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Eats and Drinks

My Thai Makes a Comeback

After fire, a Mount Vernon mainstay moves to Little Italy

Photo: Sam Holden, License: N/A

Sam Holden


Baltimore is not known as a hotbed of Thai cuisine, so when one choice outlet is lost, it reverberates throughout the community. Such was the case with Mount Vernon’s My Thai, which was destroyed by a 2010 fire. But like the lead character in a foodie drama, the restaurant is getting a second chance, reopening in the Holland Tack Factory building, next to Heavy Seas Alehouse in Little Italy. My Thai (1300 Bank St., [410] 327-0023, mythaibaltimore.com) still faces the daunting task of re-establishing itself as a go-to place for Thai food in the city, but if the meal we had there was any indication, they are off to a good start.

The restaurant that used to be Lemongrass has been stripped of all decorations and giant Buddha statues. My Thai takes a minimalist approach to the room and lets the space speak for itself, with industrial design and a gorgeous 40-foot bar. The back room is large and features large communal tables; the front contains smaller tables as well as a new grill bar that features a revolving menu of Thai street foods. It was there that our meal began.

Grilled beef tongue ($7) was a good starter. Charred and skewered slices of tongue were propped up over a grilled rice ball sitting on top of a mango salad, chives, and a ginger and garlic soy sauce reduction. The meat was seasoned and grilled properly but a bit chewy. The rice was a delicious surprise: It was as if they sliced a puck of congee (rice porridge) and fried it on both sides until crisp. It mixed wonderfully with the meat and the salad underneath. Chicken livers ($6) were fried with a crunchy batter but came out slightly overdone. The baby bok choy with sweet soy beans and oyster sauce made up for the mistake and kept us coming back until the plate was empty. The crispy green beans ($6) owed their crunch to a light tempura batter that didn’t overwhelm the green beans and kept the dish from becoming heavy or oily. The sweet black pepper sauce accented the beans well.

The drinks at My Thai, while not particularly Thai in nature, complemented the cuisine and showed a sophistication missing from many cocktail lists. The “Legally Yours” ($8) was a mix of absinthe, apple vodka, sour-apple liqueur, and cava. The anise flavor peeked through a sour haze which was lightened up by the cava at the end. The lovely green and cloudy appearance of the drink gives the drinker the impression that they’re drinking a potion. The “Eye Opener” ($8) was refreshing and sweet, a combination of whiskey, honey, cucumber liquor, and muddled basil. The drink was balanced, with none of its ingredients overpowering each other.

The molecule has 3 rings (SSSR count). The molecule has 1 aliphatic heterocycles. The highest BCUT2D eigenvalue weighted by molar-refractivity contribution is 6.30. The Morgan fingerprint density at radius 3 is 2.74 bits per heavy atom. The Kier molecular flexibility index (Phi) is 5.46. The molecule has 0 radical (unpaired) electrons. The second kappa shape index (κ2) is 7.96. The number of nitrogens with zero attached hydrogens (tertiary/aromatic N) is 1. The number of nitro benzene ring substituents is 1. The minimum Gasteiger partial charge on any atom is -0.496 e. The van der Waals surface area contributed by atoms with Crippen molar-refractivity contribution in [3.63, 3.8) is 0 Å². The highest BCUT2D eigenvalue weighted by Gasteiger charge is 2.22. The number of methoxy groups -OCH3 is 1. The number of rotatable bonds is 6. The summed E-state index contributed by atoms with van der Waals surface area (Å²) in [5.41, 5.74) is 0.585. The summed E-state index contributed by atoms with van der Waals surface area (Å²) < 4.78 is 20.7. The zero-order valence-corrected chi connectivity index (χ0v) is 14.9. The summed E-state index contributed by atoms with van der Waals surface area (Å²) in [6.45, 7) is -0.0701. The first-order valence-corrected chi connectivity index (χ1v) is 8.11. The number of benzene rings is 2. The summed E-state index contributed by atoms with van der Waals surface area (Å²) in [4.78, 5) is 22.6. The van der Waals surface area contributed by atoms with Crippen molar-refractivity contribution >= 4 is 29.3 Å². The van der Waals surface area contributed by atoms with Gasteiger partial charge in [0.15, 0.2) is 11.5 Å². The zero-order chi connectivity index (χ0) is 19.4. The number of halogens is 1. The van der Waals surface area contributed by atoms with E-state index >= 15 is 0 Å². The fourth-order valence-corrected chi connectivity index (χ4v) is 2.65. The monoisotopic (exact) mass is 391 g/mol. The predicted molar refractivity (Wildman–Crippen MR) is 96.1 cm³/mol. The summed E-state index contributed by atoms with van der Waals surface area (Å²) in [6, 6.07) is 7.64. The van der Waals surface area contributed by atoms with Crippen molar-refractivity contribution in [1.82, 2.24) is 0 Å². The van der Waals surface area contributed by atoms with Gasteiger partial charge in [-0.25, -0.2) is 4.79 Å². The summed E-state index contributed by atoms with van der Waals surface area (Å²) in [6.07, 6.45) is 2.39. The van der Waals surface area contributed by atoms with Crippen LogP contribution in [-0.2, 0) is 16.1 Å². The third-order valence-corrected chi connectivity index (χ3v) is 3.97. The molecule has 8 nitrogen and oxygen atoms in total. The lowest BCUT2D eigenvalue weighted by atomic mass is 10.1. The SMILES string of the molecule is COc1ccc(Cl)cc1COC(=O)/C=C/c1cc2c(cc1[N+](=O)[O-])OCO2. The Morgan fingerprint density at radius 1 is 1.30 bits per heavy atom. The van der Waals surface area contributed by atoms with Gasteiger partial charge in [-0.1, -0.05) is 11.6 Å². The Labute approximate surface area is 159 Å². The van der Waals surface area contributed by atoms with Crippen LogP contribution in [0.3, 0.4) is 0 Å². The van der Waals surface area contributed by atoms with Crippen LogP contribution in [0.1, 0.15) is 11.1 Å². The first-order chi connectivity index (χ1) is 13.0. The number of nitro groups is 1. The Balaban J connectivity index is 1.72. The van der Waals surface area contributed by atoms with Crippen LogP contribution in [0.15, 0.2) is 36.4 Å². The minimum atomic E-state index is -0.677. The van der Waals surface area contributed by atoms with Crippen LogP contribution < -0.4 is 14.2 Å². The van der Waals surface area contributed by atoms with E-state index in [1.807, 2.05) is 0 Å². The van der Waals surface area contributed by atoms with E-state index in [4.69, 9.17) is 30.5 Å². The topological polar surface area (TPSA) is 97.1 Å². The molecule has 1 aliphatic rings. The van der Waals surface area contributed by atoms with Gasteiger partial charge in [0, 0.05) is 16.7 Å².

After the street-food station, the menu hewed more closely to dishes traditionally found in American Thai outlets but was nevertheless well-executed. The tom ka gai ($5), or coconut chicken soup, was delightfully pungent, full of vegetables and chicken, and lemony, with coconut milk to take the edge off. The My Thai noodle bowl ($7) contained a good amount of roasted duck meat and Chinese broccoli situated between rice noodles and a sweet and meaty broth. It was ruined only when I decided to be a hero with the jars of various chili preparations brought to the table at the start of the meal. Luckily I was 75 percent finished before I accidentally made the dish a sadistic hell-broth of duck and chilies. The duck curry ($14), like most of the dishes at My Thai, can have its spice/heat level adjusted to taste. Gun-shy after the chili experience, we ordered ours medium and it was still plenty spicy. The red curry and coconut milk broth intertwined with the duck, pineapple, tomato, and peas to create an exotic mashup. The heat level built up to a sinus-clearing crescendo by the end, but it was a bearable burn.

Dessert was coconut custard with sticky rice ($5). The thick slice of coconut custard was rich, creamy, and full of coconut flavor. The rice it was served with added a texture change but otherwise just interfered with great custard. Like the proverbial phoenix, My Thai has made its way out of the ashes to become bigger and at least as good as the previous incarnation. Given how recently it reopened, it has the potential to become much, much better.

My Thai is open Sunday to Thursday 11:30 A.M. to 10:00 P.M., and Friday and Saturday 11:30 A.M. to midnight.

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